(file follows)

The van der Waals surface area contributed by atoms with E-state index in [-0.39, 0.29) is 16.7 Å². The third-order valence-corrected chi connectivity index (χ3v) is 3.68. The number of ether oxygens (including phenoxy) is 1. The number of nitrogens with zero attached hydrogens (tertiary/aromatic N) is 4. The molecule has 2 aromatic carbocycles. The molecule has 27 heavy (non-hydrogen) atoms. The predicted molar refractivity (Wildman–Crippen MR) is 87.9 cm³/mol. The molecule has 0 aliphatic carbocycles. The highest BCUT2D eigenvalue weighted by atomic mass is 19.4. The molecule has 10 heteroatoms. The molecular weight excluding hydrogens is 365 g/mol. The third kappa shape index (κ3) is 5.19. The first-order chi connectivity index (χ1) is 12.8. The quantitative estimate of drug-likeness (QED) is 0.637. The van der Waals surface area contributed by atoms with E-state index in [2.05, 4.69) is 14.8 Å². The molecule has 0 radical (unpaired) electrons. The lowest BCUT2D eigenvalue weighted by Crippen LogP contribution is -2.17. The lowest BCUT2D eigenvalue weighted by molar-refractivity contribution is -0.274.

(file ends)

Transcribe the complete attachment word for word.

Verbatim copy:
The van der Waals surface area contributed by atoms with E-state index in [-0.39, 0.29) is 16.7 Å². The third-order valence-corrected chi connectivity index (χ3v) is 3.68. The number of ether oxygens (including phenoxy) is 1. The number of nitrogens with zero attached hydrogens (tertiary/aromatic N) is 4. The molecule has 2 aromatic carbocycles. The molecule has 27 heavy (non-hydrogen) atoms. The predicted molar refractivity (Wildman–Crippen MR) is 87.9 cm³/mol. The molecule has 0 aliphatic carbocycles. The highest BCUT2D eigenvalue weighted by atomic mass is 19.4. The molecule has 10 heteroatoms. The molecular weight excluding hydrogens is 365 g/mol. The third kappa shape index (κ3) is 5.19. The first-order chi connectivity index (χ1) is 12.8. The quantitative estimate of drug-likeness (QED) is 0.637. The van der Waals surface area contributed by atoms with E-state index in [2.05, 4.69) is 14.8 Å². The molecule has 0 radical (unpaired) electrons. The lowest BCUT2D eigenvalue weighted by Crippen LogP contribution is -2.17. The lowest BCUT2D eigenvalue weighted by molar-refractivity contribution is -0.274.